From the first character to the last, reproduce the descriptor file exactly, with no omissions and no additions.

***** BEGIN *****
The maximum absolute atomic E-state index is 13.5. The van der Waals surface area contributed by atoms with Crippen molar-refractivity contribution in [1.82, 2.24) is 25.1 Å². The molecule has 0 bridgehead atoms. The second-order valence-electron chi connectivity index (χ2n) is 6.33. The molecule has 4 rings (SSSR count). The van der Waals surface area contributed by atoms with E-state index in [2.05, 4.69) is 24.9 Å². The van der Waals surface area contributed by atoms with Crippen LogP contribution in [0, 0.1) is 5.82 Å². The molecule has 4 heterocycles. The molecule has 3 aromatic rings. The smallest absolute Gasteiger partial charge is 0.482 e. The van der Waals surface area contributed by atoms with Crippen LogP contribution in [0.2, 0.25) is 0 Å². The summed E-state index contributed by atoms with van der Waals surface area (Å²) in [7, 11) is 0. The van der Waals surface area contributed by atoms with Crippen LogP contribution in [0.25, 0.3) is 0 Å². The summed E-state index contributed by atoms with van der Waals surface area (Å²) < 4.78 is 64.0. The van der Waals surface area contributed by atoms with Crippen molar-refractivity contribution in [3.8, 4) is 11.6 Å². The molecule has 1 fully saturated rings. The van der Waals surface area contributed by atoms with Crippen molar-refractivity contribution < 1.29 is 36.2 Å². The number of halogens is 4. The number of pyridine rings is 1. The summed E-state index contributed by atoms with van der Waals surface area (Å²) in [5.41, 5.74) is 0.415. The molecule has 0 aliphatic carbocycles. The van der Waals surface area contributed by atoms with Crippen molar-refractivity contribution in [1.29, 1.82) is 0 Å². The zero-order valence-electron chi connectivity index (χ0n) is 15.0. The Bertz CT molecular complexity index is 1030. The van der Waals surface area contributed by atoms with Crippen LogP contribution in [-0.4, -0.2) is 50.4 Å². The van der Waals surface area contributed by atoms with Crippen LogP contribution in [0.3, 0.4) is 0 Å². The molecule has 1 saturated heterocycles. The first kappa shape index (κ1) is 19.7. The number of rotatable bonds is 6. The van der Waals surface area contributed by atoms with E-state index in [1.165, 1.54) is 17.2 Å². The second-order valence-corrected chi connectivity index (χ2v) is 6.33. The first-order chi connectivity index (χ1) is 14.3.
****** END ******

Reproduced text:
The maximum absolute atomic E-state index is 13.5. The van der Waals surface area contributed by atoms with Crippen molar-refractivity contribution in [1.82, 2.24) is 25.1 Å². The molecule has 0 bridgehead atoms. The second-order valence-electron chi connectivity index (χ2n) is 6.33. The molecule has 4 rings (SSSR count). The van der Waals surface area contributed by atoms with E-state index in [2.05, 4.69) is 24.9 Å². The van der Waals surface area contributed by atoms with Crippen LogP contribution in [0, 0.1) is 5.82 Å². The molecule has 4 heterocycles. The molecule has 3 aromatic rings. The smallest absolute Gasteiger partial charge is 0.482 e. The van der Waals surface area contributed by atoms with Crippen LogP contribution in [0.2, 0.25) is 0 Å². The summed E-state index contributed by atoms with van der Waals surface area (Å²) in [7, 11) is 0. The van der Waals surface area contributed by atoms with Crippen LogP contribution in [0.25, 0.3) is 0 Å². The summed E-state index contributed by atoms with van der Waals surface area (Å²) < 4.78 is 64.0. The van der Waals surface area contributed by atoms with Crippen molar-refractivity contribution in [3.8, 4) is 11.6 Å². The molecule has 1 fully saturated rings. The van der Waals surface area contributed by atoms with Crippen molar-refractivity contribution < 1.29 is 36.2 Å². The number of halogens is 4. The number of pyridine rings is 1. The summed E-state index contributed by atoms with van der Waals surface area (Å²) in [5.41, 5.74) is 0.415. The molecule has 0 aliphatic carbocycles. The van der Waals surface area contributed by atoms with Crippen molar-refractivity contribution in [1.29, 1.82) is 0 Å². The zero-order valence-electron chi connectivity index (χ0n) is 15.0. The Bertz CT molecular complexity index is 1030. The van der Waals surface area contributed by atoms with Crippen LogP contribution in [-0.4, -0.2) is 50.4 Å². The van der Waals surface area contributed by atoms with Crippen LogP contribution in [0.3, 0.4) is 0 Å². The molecule has 1 saturated heterocycles. The first kappa shape index (κ1) is 19.7. The number of rotatable bonds is 6. The van der Waals surface area contributed by atoms with E-state index in [1.165, 1.54) is 17.2 Å². The second-order valence-corrected chi connectivity index (χ2v) is 6.33. The first-order chi connectivity index (χ1) is 14.3.